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Hello, everyone! Let’s try to apply *K-Nearest Neighbors *(KNN) — which is one of the Machine Learning algorithms — for Customer Segmentation on the Online Retail Dataset. We will know each customer segmentation’s characteristics using RFM Analysis. Before we go to the analysis, let’s see **why is it important to segment the customers**.

Customer segmentation describes the **process of identifying groups or segments of a company’s customers who have similar characteristics or factors.**

The goal of this segmentation is **to optimize marketing for each segment. **Customer segmentation is important and vital for

**Optimizing marketing strategies**,**Maximizing customer value**to the business, and**Improving customer satisfaction and experience**.

Grouping customers and prospects into customer segments with similar characteristics will help businesses to identify their target customer base. **That way, a business’s marketing strategies can be effective and appropriate **(not offensive, efficient, and relevant). So knowing customer segmentation **will not only save time and money but will enhance the benefits as well.**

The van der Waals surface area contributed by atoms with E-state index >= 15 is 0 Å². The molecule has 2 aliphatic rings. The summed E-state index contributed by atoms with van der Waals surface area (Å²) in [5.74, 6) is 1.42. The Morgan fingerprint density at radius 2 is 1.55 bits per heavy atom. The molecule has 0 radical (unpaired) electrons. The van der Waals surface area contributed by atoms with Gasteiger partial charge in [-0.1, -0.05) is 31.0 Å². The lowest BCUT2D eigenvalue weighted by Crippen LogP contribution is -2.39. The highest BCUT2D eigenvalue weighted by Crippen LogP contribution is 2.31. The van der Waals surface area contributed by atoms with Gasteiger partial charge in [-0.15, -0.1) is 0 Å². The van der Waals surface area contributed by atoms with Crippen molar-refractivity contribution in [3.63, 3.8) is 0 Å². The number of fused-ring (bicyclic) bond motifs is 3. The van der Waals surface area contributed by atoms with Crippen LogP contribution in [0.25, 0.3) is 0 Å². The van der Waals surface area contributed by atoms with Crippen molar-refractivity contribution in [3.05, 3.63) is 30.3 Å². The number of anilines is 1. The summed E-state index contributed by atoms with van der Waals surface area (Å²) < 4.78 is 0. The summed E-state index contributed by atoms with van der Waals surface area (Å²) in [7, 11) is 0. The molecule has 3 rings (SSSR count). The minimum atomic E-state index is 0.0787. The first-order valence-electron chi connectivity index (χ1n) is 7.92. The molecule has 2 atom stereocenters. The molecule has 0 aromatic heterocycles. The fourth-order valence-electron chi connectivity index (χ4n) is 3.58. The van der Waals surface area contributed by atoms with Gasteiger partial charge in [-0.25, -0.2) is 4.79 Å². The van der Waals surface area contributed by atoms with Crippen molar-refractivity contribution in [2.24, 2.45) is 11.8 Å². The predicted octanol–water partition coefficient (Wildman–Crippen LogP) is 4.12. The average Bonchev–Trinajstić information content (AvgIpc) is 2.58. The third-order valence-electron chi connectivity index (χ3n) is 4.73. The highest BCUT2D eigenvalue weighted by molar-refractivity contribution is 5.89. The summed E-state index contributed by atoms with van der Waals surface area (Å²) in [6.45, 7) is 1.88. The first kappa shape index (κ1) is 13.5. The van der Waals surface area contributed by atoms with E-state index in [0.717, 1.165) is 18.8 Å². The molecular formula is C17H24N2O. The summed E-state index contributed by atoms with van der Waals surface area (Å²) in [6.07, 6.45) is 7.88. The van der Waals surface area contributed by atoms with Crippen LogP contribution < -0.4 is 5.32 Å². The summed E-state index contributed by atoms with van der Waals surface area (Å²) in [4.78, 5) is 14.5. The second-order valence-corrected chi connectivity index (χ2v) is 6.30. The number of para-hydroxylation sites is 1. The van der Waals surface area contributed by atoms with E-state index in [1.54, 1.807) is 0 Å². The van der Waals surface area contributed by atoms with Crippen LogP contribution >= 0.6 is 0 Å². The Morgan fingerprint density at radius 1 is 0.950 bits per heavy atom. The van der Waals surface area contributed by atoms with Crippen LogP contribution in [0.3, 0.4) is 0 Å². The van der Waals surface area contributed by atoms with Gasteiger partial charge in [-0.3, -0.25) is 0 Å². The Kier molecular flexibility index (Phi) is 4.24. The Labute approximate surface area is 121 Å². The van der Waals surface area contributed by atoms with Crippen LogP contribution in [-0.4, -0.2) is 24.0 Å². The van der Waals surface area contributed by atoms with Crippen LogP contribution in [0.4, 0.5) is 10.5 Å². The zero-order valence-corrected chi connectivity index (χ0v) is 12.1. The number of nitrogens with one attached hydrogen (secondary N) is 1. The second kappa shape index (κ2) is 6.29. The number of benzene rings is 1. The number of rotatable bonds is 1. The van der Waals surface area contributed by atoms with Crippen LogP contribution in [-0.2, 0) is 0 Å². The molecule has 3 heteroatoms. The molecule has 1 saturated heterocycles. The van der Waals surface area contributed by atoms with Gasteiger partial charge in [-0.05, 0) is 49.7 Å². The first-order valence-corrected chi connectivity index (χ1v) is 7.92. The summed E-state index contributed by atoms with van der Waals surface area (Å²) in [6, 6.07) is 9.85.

Now that you understand why it’s important to segment your customers, let’s get started. This project will use the online retail dataset in Kaggle.

Let’s explore this dataset first before we deep dive into the analysis! But, import the library that we need first.

import math

import numpy as np

import pandas as pd

import matplotlib.pyplot as pltimport seaborn as sns

import scipy as shc

from scipy.cluster.hierarchy import dendrogram, linkagefrom sklearn.preprocessing import StandardScaler

from sklearn.model_selection import train_test_split

from sklearn.neighbors import KNeighborsClassifier

from sklearn.metrics import classification_report, confusion_matrixfrom imblearn.over_sampling import SMOTE

After that, read the dataset. The dataset can be downloaded in online retail dataset.

`df = pd.read_csv("online-retail/Online_Retail.csv", encoding='windows-1254')`

df

Data that we used have 8 columns/features, including InvoiceNo, StockCode, Description, Quantity, InvoiceDate, UnitPrice, CustomerID, and Country. Before we use this dataset, let’s check for null/missing values.

`df.isna().sum()`

Because we want to group each customer, so row that has a null customerID should be deleted.

`df.dropna(inplace=True)`